Also, the summer cooling needs in the Northeast are not nearly as great as the rest of the country, especially when compared to the South.  It’s interesting to ponder that if the South is the biggest user of electricity, then what sort of impact would alternative energy have on their CO2 production?


yearly CO2 made using different energy by an average southern homeAs expected, using alternative energy to power the South would cause a huge reduction in CO2 production, versus coal.


Air Conditioning and Carbon Dioxide

Here’s a graph of the relative percent of energy used for air conditioning by different U.S. regions.  If you add up all the energy used only for air conditioning, then divided it up by region, you can see who eats most of the “air conditioning pie”.

percent of energy used by US region for air conditioningAs you can see, the South uses the most energy for air conditioning.  The South has the most housing units, according to the EIA data, nearly double of any other region.  But, the amount of energy they use for air conditioning is much more than just double the other slices of the pie.

One important point to think about — worldwide electricity for air conditioning accounts for about a trillion kilowatt-hours of energy used per year.  As China, India and other developing countries become affluent, that number could grow by TEN times.  That’s a huge increase in CO2 produced if alternative sources for electricity are not adopted; and unfortunately, it’s still a huge increase in CO2 even if alternative energy is widely adopted.

(Here's an excellent summary about the future of air conditioning and it's climate impacts --> Click Here )


Climate Zone and Carbon Dioxide

The next graph shows electricity use by climate zone in the U.S.  As you might expect, the humid areas, like the Southern U.S., have the highest energy use.

yearly electricity used by an average home in different US climate zones

Our old friend air conditioning strikes again!  The Mixed-Dry/Hot-Dry climate uses the least electricity, which was expected.  Warm dry air feels much less uncomfortable than warm-humid air because your sweat evaporates in the dry air, which helps cool you.  That’s also part of what an air conditioner does — dry out the air in your home so it feels more comfortable.


The next chart shows how much CO2 is made per year generating electricity from different sources for the dry versus humid climates.

yearly CO2 made by an average home in two different US climate zones

No surprises here.  Hot-Humid uses more electricity, thus makes more CO2, especially when fossil fuels are used instead of alternative energy sources.

Again, a reminder.  All of these charts are electricity used and CO2 produced for just one single household.  To get the big picture, multiply these numbers by the 150+ million households in the US and you get the yearly CO2 production of the whole country.  And this does NOT include the CO2 made by using other household energy sources for heating, nor for electricity used in industry, manufacturing or transportation!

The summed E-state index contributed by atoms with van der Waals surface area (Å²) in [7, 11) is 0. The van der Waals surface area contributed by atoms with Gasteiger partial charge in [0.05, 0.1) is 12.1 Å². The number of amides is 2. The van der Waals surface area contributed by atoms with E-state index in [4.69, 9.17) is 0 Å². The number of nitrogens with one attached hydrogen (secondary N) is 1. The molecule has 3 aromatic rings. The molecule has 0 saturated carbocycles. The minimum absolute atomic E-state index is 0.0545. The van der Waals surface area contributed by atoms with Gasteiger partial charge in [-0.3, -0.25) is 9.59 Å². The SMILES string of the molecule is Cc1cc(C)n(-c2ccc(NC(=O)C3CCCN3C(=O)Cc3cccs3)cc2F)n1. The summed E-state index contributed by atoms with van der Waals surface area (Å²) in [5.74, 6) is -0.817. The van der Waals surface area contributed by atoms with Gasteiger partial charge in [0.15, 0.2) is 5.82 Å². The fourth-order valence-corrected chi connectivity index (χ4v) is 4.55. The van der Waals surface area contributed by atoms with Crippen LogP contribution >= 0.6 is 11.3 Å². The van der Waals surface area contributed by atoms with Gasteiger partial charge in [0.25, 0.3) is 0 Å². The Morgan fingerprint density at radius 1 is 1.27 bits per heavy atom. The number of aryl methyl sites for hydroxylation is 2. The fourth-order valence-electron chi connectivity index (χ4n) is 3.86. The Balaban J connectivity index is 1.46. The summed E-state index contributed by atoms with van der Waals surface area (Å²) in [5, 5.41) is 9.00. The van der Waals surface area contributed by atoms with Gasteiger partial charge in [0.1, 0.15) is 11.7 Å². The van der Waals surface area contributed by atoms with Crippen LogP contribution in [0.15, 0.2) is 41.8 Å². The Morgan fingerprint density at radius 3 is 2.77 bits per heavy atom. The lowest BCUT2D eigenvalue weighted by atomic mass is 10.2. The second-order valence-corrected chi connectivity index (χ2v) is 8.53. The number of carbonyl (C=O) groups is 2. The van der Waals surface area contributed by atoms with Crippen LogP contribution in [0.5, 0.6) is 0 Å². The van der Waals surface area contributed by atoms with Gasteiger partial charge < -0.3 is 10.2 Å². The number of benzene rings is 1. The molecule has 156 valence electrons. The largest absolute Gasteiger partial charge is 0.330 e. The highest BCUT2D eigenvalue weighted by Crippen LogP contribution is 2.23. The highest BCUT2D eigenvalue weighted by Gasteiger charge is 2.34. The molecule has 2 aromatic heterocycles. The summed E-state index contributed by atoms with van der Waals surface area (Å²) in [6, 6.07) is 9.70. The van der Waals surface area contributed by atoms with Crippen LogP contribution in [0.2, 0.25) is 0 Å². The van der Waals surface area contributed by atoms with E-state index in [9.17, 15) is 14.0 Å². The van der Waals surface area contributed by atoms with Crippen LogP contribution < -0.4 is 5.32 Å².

This article is not about where different regions actually get their power from, but about what would happen if they got it from alternative sources.  Right now, the US electric supply is dominated by coal and gas-fired electric plants, although solar and wind power is growing much faster than the pundits predicted.  What would it look like if ALL of the U.S. electricity was generated by alternative sources?  How much could we cut our CO2 generation?


Bigger!  Better!  More!  More!  More!

Another important point, the average American house has grown in size since 2000, but uses about the same amount of energy.  So even as houses have gotten bigger, they are more efficient.  But, a lot of resources are also used to build those larger houses in the first place.  AND if you look at the air conditioning column in the second graph, you can see that one has gotten worse.  That’s because even though a new, larger house is more efficient, it’s still takes more energy to cool a larger space!

housing size trends over time for the US


household energy use over time

Here’s a novel idea, what if we lived in houses that were both smaller AND efficient?  We’d really be reducing our impact on the world’s environment, without necessarily decreasing our quality of life.  I mean, if you asked your parents or grandparents how they felt about living in a smaller house when they were young, I bet they’d say it wasn’t a big deal.

I would argue that living in smaller homes, accumulating less stuff, and leading a simpler life would actually be a BIG boost to our quality of life.  We have to challenge the notion that is beaten into our heads everyday by an endless stream of commercials, that bigger is better, and more of everything is good.  This is the old way of thinking.  We need to look at how we can sustain ourselves.  Unchecked pursuit of growth is what cancer does.  We can, and we must do better, if we want the human race to live past the next 100 years (I’m not exaggerating even one bit here).


Save the world!

Anyhow, I usually like to end a post by giving you some ways to make a positive difference in your life.  But I feel that’s what this whole post was about.

Switch to alternative energy now and save the world! 

“But, Doc Goodwell, hold on just a minute!”  You might say.  “Easier said than done.  How the heck can I do that?”  Ahh, excellent question.  I will leave you hanging for the moment… but not for long.  Please stay tuned for a blog post on the relative costs of energy from different sources AND how to get your home hooked up to alternative energy.

In the meantime, if you have any thoughts about how to save the world, or on ways to save energy, please Tweet me, or comment below.  Also, please subscribe to the email list to receive updates.

Thank you for reading.